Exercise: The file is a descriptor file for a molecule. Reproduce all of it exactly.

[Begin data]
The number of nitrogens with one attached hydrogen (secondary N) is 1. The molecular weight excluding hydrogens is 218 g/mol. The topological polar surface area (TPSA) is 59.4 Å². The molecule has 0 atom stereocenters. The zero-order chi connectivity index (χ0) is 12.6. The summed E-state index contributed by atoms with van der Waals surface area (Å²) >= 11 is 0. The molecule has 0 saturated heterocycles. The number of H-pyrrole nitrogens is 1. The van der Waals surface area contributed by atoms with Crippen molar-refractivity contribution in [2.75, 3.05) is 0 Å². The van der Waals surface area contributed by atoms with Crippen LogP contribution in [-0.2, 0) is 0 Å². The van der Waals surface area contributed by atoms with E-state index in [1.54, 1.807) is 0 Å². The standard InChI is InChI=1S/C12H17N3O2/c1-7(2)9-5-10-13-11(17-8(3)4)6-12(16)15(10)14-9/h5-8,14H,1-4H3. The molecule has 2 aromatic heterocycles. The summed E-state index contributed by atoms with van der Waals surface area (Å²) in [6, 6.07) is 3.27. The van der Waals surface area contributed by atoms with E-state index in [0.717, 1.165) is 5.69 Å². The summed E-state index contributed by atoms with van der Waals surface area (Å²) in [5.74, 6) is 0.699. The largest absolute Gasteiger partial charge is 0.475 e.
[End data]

The number of nitrogens with one attached hydrogen (secondary N) is 1. The molecular weight excluding hydrogens is 218 g/mol. The topological polar surface area (TPSA) is 59.4 Å². The molecule has 0 atom stereocenters. The zero-order chi connectivity index (χ0) is 12.6. The summed E-state index contributed by atoms with van der Waals surface area (Å²) >= 11 is 0. The molecule has 0 saturated heterocycles. The number of H-pyrrole nitrogens is 1. The van der Waals surface area contributed by atoms with Crippen molar-refractivity contribution in [2.75, 3.05) is 0 Å². The van der Waals surface area contributed by atoms with Crippen LogP contribution in [-0.2, 0) is 0 Å². The van der Waals surface area contributed by atoms with E-state index in [1.54, 1.807) is 0 Å². The standard InChI is InChI=1S/C12H17N3O2/c1-7(2)9-5-10-13-11(17-8(3)4)6-12(16)15(10)14-9/h5-8,14H,1-4H3. The molecule has 2 aromatic heterocycles. The summed E-state index contributed by atoms with van der Waals surface area (Å²) in [6, 6.07) is 3.27. The van der Waals surface area contributed by atoms with E-state index in [0.717, 1.165) is 5.69 Å². The summed E-state index contributed by atoms with van der Waals surface area (Å²) in [5.74, 6) is 0.699. The largest absolute Gasteiger partial charge is 0.475 e.